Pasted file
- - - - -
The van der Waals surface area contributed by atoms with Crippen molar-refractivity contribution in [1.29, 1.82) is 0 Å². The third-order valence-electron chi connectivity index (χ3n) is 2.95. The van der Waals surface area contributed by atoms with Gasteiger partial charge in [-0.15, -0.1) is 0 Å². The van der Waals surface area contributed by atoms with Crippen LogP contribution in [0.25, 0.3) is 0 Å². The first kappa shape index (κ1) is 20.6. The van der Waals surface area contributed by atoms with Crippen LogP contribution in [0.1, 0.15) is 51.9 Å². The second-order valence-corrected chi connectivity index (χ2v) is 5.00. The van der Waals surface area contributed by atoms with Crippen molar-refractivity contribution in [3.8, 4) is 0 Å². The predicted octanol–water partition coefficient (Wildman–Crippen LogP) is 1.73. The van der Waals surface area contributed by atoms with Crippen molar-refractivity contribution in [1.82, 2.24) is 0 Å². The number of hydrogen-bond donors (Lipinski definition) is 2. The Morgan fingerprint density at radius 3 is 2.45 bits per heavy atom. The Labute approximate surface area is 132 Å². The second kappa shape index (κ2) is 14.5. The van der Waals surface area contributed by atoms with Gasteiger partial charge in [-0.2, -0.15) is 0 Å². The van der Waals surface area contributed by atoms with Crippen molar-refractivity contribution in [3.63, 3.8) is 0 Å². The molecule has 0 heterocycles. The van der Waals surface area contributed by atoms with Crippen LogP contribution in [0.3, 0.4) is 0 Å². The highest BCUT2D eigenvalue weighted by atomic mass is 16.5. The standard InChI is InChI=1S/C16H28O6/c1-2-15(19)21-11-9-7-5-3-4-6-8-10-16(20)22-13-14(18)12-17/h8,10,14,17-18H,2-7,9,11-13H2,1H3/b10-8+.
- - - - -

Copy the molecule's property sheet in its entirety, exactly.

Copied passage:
The van der Waals surface area contributed by atoms with Crippen molar-refractivity contribution in [1.29, 1.82) is 0 Å². The third-order valence-electron chi connectivity index (χ3n) is 2.95. The van der Waals surface area contributed by atoms with Gasteiger partial charge in [-0.15, -0.1) is 0 Å². The van der Waals surface area contributed by atoms with Crippen LogP contribution in [0.25, 0.3) is 0 Å². The first kappa shape index (κ1) is 20.6. The van der Waals surface area contributed by atoms with Crippen LogP contribution in [0.1, 0.15) is 51.9 Å². The second-order valence-corrected chi connectivity index (χ2v) is 5.00. The van der Waals surface area contributed by atoms with Crippen molar-refractivity contribution in [3.8, 4) is 0 Å². The predicted octanol–water partition coefficient (Wildman–Crippen LogP) is 1.73. The van der Waals surface area contributed by atoms with Crippen molar-refractivity contribution in [1.82, 2.24) is 0 Å². The number of hydrogen-bond donors (Lipinski definition) is 2. The Morgan fingerprint density at radius 3 is 2.45 bits per heavy atom. The Labute approximate surface area is 132 Å². The second kappa shape index (κ2) is 14.5. The van der Waals surface area contributed by atoms with Gasteiger partial charge in [-0.2, -0.15) is 0 Å². The van der Waals surface area contributed by atoms with Crippen molar-refractivity contribution in [3.63, 3.8) is 0 Å². The molecule has 0 heterocycles. The van der Waals surface area contributed by atoms with Crippen LogP contribution in [0.3, 0.4) is 0 Å². The highest BCUT2D eigenvalue weighted by atomic mass is 16.5. The standard InChI is InChI=1S/C16H28O6/c1-2-15(19)21-11-9-7-5-3-4-6-8-10-16(20)22-13-14(18)12-17/h8,10,14,17-18H,2-7,9,11-13H2,1H3/b10-8+.